plantation, between a field of dark-green maize on the one hand and a
broad expanse of scuppernong vines on the other. The road led us past a
cabin occupied by one of my farm-hands. As the carriage went by at a
walk, the woman of the house came to the door and curtsied. My wife made
some inquiry about her health, and she replied that it was poor. I
noticed that her complexion, which naturally was of a ruddy brown, was
of a rather sickly hue. Indeed, I had observed a greater sallowness
among both the colored people and the poor whites thereabouts than the
hygienic conditions of the neighborhood seemed to justify.
After leaving this house our road lay through a cotton field for a short
distance, and then we entered a strip of woods, through which ran the
little stream beside which I had observed the clay. We stopped at the
creek, the road by which we had come crossing it and continuing over the
land of my neighbor, Colonel Pemberton. By the roadside, on my own land,
a bank of clay rose in almost a sheer perpendicular for about ten feet,
evidently extending back some distance into the low, pine-clad hill
behind it, and having also frontage upon the creek. There were marks of
bare feet on the ground along the base of the bank, and the face of it
seemed freshly disturbed and scored with finger marks, as though
children had been playing there.
"Do you think that clay would make good brick, Julius?" I asked the old
man, who had been unusually quiet during the drive. He generally played
with the whip, making little feints at the mare, or slapping her lightly
with the reins, or admonishing her in a familiar way; but on this
occasion the heat or some other cause had rendered him less
demonstrative than usual.
"Yas, suh, I knows it would," he answered.
"How do you know? Has it ever been used for that purpose?"
"No, suh; but I got my reasons fer sayin' so. Ole Mars Dugal useter hab
a brickya'd fu'ther up de branch--I dunno as yer noticed it, fer it's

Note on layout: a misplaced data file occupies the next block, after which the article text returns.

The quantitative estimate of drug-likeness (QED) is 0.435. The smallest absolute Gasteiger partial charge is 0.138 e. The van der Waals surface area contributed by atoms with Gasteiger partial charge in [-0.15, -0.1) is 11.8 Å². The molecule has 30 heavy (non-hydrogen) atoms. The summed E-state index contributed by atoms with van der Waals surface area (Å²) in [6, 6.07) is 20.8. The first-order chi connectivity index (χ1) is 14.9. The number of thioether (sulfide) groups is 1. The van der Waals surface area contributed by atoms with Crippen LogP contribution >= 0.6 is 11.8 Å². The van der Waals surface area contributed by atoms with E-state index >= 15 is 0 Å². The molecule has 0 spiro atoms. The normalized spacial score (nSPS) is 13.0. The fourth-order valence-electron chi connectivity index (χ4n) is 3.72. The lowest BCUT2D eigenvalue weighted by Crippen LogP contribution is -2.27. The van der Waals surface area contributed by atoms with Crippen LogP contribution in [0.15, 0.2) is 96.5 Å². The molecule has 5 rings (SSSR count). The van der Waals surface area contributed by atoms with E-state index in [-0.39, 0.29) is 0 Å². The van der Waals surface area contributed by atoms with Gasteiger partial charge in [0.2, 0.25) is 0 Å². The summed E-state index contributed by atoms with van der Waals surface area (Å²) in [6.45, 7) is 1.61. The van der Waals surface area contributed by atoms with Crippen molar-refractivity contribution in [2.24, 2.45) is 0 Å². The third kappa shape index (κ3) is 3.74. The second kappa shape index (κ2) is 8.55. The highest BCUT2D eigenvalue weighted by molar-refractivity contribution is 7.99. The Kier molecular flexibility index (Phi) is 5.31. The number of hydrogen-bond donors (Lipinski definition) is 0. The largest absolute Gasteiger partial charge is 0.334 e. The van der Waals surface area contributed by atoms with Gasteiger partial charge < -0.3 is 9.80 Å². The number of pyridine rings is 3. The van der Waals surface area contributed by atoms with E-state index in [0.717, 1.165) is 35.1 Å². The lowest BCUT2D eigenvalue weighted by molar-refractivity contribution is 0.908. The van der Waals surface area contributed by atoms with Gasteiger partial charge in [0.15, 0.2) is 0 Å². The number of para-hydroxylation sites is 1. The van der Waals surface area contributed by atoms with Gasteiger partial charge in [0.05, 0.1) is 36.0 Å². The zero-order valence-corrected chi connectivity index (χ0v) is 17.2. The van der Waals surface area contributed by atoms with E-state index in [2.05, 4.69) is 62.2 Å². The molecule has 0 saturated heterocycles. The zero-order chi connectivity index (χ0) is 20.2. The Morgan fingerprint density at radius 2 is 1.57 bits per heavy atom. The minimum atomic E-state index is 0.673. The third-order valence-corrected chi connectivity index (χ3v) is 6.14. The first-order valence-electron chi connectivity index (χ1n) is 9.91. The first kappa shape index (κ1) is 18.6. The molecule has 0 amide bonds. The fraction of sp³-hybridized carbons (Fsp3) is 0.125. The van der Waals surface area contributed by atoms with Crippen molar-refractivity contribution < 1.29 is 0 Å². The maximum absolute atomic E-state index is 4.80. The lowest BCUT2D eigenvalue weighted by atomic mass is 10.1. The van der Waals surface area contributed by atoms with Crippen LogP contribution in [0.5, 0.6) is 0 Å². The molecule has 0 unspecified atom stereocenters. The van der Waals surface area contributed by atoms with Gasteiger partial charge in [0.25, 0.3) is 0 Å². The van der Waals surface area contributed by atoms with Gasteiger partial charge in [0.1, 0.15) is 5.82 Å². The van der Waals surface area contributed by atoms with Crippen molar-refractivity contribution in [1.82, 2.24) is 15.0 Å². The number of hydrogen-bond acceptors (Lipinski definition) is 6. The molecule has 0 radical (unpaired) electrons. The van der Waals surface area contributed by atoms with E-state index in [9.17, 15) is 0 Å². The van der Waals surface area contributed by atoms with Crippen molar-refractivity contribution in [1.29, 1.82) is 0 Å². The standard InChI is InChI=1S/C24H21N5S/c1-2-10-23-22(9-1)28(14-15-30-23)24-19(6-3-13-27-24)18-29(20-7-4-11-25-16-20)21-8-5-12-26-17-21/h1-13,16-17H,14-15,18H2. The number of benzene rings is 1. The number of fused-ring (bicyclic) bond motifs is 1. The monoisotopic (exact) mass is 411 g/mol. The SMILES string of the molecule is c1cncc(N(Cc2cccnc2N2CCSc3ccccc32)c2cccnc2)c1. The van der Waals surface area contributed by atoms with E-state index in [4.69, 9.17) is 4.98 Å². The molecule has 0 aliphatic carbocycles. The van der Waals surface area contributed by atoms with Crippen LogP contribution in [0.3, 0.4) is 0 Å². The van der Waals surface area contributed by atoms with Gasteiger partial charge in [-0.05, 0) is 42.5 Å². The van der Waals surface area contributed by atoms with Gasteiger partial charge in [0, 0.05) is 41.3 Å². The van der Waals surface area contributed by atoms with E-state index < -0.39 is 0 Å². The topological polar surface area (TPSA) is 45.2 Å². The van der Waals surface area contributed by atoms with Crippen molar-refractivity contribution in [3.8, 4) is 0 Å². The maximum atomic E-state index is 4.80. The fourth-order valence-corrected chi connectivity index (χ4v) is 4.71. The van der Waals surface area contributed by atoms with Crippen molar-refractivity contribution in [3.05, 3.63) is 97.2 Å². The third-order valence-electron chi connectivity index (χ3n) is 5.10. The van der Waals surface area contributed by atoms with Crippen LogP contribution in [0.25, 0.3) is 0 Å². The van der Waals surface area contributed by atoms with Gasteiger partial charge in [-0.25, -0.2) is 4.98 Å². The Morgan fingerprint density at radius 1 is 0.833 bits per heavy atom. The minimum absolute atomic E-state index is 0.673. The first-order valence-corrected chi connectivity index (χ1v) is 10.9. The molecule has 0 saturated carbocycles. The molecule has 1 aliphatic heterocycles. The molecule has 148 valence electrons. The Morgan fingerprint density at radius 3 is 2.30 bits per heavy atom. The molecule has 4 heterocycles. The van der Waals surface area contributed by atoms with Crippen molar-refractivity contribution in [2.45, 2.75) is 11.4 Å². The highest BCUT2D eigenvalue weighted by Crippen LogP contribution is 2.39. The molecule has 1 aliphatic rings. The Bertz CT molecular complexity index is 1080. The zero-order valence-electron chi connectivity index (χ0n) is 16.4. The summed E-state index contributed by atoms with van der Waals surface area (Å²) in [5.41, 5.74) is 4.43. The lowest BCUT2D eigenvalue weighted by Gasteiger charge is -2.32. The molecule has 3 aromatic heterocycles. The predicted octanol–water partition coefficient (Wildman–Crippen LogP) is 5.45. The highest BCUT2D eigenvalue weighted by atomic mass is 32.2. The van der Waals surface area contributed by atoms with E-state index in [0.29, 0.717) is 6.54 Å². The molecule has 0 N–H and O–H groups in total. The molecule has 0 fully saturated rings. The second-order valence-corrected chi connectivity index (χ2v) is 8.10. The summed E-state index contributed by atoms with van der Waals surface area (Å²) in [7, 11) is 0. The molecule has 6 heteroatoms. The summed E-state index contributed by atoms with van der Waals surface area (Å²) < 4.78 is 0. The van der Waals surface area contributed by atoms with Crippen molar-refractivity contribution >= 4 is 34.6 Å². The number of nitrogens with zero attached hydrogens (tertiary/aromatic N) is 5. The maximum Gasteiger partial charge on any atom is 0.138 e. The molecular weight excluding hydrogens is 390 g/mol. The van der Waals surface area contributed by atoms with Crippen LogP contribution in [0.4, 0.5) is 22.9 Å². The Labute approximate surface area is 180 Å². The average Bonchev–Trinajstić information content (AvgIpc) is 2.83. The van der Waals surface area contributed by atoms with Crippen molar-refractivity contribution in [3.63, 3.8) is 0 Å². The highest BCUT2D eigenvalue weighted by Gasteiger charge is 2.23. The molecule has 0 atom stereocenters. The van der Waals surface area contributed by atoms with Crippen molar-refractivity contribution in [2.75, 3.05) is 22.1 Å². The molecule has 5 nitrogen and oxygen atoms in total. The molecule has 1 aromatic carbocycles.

all growed ober wid weeds an' grass. Mars Dugal said dis yer clay
wouldn' make good brick, but I knowed better."
I judged from the appearance of the clay that it was probably deficient
in iron. It was of a yellowish-white tint and had a sort of greasy look.
"Well," I said, "we'll drive up to the other place and get a sample of
that clay, and then we'll come back this way."
"Hold on a minute, dear," said my wife, looking at her watch, "Mabel has
been over to Colonel Pemberton's all the afternoon. She said she'd be
back at five. If we wait here a little while she'll be along and we can
take her with us."
"All right," I said, "we'll wait for her. Drive up a little farther,
Julius, by that jessamine vine."
While we were waiting, a white woman wearing a homespun dress and
slat-bonnet, came down the road from the other side of the creek, and
lifting her skirts slightly, waded with bare feet across the shallow
stream. Reaching the clay-bank she stooped and gathered from it, with
the aid of a convenient stick, a quantity of the clay which she pressed
together in the form of a ball. She had not seen us at first, the bushes
partially screening us; but when, having secured the clay, she turned
her face in our direction and caught sight of us watching her, she hid
the lump of clay in her pocket with a shamefaced look, and hurried away
by the road she had come.
"What is she going to do with that, Uncle Julius?" asked my wife. We
were Northern settlers, and still new to some of the customs of the
locality, concerning which we often looked to Julius for information. He
had lived on the place many years and knew the neighborhood thoroughly.
"She's gwineter eat it, Miss Annie," he replied, "w'en she gits outer
"Ugh!" said my wife with a grimace, "you don't mean she's going to eat
that great lump of clay?"
"Yas'm I does; dat's jes' w'at I means--gwineter eat eve'y bit un it,
an' den come back bimeby fer mo'."
"I should think it would make them sick," she said.
"Dey gits use' ter it," said Julius. "Howsomeber, ef dey eats too much
it does make 'em sick; an' I knows w'at I'm ertalkin' erbout. I doan
min' w'at dem kinder folks does," he added, looking contemptuously after
the retreating figure of the poor-white woman, "but w'eneber I sees
black folks eat'n' clay of'n dat partic'lar clay-bank, it alluz sets me
ter studyin' 'bout po' lonesome Ben."
"What was the matter with Ben?" asked my wife. "You can tell us while
we're waiting for Mabel."
Old Julius often beguiled our leisure with stories of plantation life,
some of them folk-lore stories, which we found to be in general
circulation among the colored people; some of them tales of real life as
Julius had seen it in the old slave days; but the most striking were, we
suspected, purely imaginary, or so colored by old Julius's fancy as to
make us speculate at times upon how many original minds, which might
have added to the world's wealth of literature and art, had been buried
in the ocean of slavery.
"W'en ole Mars Marrabo McSwayne owned dat place ober de branch dere,
w'at Kunnel Pembe'ton owns now," the old man began, "he useter hab a
nigger man name' Ben. Ben wuz one er dese yer big black niggers--he was
mo'd'n six foot high an' black ez coal. He wuz a fiel'-han' an' a good
wukker, but he had one little failin'--he would take a drap er so oncet